Living with peripheral artery disease (PAD) means experiencing the excruciating pain of walking even a short distance. Plaque hardens over time inside your arteries, reducing the amount of blood that can flow to your legs. Exercise is one of the greatest strategies to control PAD symptoms, even though it may cause some discomfort while walking. What you need to know about exercising with PAD is outlined below.
Peripheral Artery Disease: An Introduction
Plaque buildup in the arteries causes peripheral arterial disease (PAD), which reduces blood flow to the legs. Leg pain or intermittent claudication (limping) and walking difficulties are symptoms of poor blood flow, making it difficult to go about daily life. Leg mobility can progressively decline with PAD, the chance of developing heart disease increases, and surgery may be required in difficult situations. That's why it's so important to keep an eye out for symptoms and make a thorough diagnosis. To learn more about PAD, please scroll down.
The doctor will administer an ankle-brachial index (ABI) test. This non-invasive test compares your resting and post-exercise blood pressure in your ankles and arms. Ultrasound, magnetic resonance angiography, and computerized tomographic angiography are additional diagnostic tools the doctor may use to confirm PAD.
Your doctor may prescribe medicine and supervise physical activity to help you manage the symptoms of peripheral artery disease. However, these treatments will vary depending on the severity of your condition. Here are the top PAD exercises; scroll down to view them.
Best Exercises for Peripheral Artery Disease
Legs are a common target for PAD. It gets exhausting to walk for extended periods in this condition. On the other hand, exercise therapy is clinically effective in increasing pain-free walking distance by 180% in several uncontrolled trials. Additionally, those with peripheral artery disease benefit from enhanced cardiorespiratory fitness and quality of life.
To a significant part, PAD symptoms can be alleviated by exercising for 30 minutes three to four times per week. Here is a list of PAD-friendly activities you can practice at home or in a group physical therapy session with guidance from an instructor. Important! Use the claudication pain scale if you're experiencing any discomfort from your workout. You should take a break if your discomfort level is at a 3. If the affliction has subsided, you can resume your exercise.
1. Intermittent Walking
Depending on your preference, you can do this outdoors or on a treadmill. First, try covering a fair distance. Pick a route that occasionally offers gentle slopes if you can. Walking on a treadmill with one hand on the sidebars is not recommended.
2. Toe Walking
Roll your feet out and walk normally on the ground. Try this workout close to a wall if you're at home. Group therapy sessions typically involve a walking circle of seats. The calves and feet are engaged in this workout, which improves circulation.
3. Assisted Standing Calf Raises
Put your weight on the back of a chair or a walking bar and stand behind it for stability. Do a heel raise and a heel drop. You should keep doing this till it hurts. Take a break, and then crank out a couple more sets.
Increased flexibility, stability, and lower-body coordination can all be attained with regular step-ups. You can use the steps at the group therapy session or a staircase at home for this activity. Lift your right leg a step and bring it down again. Repeat on one leg 10 times before switching to the other.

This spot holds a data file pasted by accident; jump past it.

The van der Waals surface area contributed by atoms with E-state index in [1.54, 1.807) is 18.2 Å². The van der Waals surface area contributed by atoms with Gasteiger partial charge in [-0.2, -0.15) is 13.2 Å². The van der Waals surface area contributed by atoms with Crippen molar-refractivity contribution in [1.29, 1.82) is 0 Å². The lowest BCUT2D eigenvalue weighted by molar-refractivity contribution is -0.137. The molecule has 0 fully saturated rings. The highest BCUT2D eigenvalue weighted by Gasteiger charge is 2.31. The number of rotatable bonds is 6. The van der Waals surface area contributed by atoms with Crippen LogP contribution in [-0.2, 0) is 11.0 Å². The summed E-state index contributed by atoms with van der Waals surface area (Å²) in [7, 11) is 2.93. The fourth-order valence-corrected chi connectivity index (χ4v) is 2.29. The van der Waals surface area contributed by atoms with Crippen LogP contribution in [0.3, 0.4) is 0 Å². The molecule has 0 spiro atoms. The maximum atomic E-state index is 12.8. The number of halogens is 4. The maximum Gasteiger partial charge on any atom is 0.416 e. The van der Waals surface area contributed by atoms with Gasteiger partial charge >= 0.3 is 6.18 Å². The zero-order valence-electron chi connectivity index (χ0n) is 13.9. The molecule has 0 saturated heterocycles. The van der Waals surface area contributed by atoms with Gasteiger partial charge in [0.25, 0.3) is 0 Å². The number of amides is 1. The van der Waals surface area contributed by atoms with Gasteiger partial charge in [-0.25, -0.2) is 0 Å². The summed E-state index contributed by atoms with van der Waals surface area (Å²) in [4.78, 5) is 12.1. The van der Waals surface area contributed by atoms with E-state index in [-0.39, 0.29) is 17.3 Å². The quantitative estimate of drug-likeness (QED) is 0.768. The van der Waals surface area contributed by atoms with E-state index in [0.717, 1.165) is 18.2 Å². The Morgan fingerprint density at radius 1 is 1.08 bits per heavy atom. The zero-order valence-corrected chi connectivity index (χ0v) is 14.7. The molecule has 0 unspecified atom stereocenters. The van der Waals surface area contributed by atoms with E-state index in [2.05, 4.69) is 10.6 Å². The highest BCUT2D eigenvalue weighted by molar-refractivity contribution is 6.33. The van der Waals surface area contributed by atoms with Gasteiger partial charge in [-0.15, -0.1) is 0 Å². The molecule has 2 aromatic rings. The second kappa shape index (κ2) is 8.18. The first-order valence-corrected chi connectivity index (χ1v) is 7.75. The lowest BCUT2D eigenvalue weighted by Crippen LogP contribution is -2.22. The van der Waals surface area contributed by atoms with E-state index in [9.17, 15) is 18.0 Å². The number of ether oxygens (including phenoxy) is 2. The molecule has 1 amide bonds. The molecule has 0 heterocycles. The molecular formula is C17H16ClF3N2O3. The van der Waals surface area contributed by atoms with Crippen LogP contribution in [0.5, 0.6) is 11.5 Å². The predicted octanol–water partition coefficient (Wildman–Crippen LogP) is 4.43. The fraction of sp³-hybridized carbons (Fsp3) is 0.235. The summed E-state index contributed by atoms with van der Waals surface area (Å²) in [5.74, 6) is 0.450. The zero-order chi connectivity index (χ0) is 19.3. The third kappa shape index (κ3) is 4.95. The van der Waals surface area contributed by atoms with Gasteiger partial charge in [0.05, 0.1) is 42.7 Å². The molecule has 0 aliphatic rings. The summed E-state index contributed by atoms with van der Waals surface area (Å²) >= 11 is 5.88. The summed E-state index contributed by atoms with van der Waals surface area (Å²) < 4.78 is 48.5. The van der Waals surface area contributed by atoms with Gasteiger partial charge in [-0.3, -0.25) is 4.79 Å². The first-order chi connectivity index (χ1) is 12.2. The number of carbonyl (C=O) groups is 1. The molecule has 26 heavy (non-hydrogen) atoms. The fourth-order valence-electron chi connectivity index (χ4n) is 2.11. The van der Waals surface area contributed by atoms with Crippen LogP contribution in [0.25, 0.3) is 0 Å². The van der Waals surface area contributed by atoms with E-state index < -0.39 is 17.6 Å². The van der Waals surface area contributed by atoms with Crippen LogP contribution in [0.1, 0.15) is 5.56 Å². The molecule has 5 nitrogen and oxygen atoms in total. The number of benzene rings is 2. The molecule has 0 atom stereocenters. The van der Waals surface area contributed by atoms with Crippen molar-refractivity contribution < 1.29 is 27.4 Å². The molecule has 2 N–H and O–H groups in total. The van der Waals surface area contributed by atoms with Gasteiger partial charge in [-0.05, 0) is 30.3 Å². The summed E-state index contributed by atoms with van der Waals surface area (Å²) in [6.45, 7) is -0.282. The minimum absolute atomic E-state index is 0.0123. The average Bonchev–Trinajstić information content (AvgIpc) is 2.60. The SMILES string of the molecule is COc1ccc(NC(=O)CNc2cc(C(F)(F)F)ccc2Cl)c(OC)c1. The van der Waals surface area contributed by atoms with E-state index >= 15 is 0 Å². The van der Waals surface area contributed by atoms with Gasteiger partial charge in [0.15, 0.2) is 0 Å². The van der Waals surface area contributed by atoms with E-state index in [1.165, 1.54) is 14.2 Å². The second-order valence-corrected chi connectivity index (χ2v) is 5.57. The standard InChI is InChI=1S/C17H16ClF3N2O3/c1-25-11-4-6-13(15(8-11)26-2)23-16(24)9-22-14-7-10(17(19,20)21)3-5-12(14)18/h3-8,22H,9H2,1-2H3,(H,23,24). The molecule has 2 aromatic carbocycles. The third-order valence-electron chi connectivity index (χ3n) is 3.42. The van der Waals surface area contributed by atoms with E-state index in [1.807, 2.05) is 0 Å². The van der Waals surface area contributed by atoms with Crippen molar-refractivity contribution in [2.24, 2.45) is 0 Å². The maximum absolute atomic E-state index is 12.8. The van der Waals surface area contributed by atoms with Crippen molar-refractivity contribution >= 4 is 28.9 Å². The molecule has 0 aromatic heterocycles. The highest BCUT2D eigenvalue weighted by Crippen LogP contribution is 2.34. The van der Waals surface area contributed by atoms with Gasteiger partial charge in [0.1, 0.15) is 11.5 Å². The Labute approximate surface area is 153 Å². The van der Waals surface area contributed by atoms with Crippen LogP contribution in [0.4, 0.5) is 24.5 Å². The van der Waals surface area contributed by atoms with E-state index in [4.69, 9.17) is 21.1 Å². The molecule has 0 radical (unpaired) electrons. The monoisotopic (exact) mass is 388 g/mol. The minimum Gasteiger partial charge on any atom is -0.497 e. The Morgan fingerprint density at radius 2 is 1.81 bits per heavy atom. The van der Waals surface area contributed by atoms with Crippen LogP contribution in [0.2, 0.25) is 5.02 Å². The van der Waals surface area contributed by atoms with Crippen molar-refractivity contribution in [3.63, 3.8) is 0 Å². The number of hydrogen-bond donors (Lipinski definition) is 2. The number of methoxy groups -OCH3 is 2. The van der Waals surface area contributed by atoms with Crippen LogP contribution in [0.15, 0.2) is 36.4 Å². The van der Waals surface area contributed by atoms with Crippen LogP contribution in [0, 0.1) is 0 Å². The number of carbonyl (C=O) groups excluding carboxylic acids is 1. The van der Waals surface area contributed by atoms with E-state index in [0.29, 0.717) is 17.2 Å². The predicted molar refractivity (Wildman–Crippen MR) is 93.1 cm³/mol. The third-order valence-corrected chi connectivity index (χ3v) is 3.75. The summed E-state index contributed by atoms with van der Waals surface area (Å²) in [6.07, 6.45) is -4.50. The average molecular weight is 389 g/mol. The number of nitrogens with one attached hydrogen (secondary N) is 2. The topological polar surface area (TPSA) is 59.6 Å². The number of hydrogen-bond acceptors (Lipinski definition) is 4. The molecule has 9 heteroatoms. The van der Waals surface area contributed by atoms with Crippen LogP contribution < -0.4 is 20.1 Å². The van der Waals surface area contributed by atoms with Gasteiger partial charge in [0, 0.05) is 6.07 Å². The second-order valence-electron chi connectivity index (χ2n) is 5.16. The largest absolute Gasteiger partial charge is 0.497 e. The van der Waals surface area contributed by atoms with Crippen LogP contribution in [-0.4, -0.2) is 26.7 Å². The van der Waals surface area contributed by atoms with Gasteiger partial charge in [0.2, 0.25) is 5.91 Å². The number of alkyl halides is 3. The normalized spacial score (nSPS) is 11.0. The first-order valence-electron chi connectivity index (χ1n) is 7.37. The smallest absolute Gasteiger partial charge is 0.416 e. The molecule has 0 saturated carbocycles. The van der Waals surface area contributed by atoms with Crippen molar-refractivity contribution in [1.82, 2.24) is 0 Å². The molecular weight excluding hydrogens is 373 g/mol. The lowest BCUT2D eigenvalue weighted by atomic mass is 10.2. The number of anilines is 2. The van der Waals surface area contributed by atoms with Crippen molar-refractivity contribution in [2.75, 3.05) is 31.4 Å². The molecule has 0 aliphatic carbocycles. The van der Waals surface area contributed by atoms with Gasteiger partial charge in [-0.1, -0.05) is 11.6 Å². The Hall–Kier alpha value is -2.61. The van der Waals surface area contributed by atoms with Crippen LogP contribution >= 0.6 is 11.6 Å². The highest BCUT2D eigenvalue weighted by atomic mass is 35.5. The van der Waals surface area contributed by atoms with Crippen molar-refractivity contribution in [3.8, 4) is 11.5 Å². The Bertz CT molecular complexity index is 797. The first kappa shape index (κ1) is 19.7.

5. Chair Sit-Stand-Heel-Raises Exercise
Perform this exercise to enhance knee flexibility, balance, calf muscle strength, and hand-eye coordination. Follow their lead and get expert guidance. To begin, please take a seat. Raise your calves, lower your heels, and sit back on the chair. Carry out the actions again.
6. Reverse Lunges
Reverse lunges target the glutes, thighs, and calves. Place your hand on the wall for support, and stand straight, with your legs shoulder-width apart. Take a step back with your right leg. Bend both knees and lower your body until your thighs and calves are perpendicular to each other. Pause for a moment and get up. Repeat with your left leg. Stop and rest if you experience discomfort.
7. Chair Leg Raises
Chair leg raises are great for improving blood flow from the hips to the toes. Sit on a chair with feet flat on the floor. Lift your right leg off the floor and extend it. Hold it for 5 seconds and gently lower it. Repeat with the left leg. Stop and rest if you experience discomfort.
People with PAD should engage in regular physical exercise, but they should avoid activities that put undue strain on their hearts. If you want to avoid injury, read this list of bad workouts.
Exercises to Avoid
- Performing a Rope Jump
- High-intensity cycling and swimming workouts
If your physical therapist advises you to incorporate resistance exercise into your program, you can do so with therapy bands. In any case, just stick to the 7 workouts we listed before.
Risk factors for peripheral artery disease include aging, high cholesterol, high blood pressure, smoking, obesity, and diabetes; exercise can help reduce these risks. However, in severe cases, surgical intervention may be required. The lower body muscles are strengthened, and blood flow is boosted from the hips to the toes with the help of the exercises described here. However, those who suffer from this illness should avoid activities such as running, jumping rope, and swimming. See a doctor as soon as you notice symptoms of this disease, and begin physical therapy.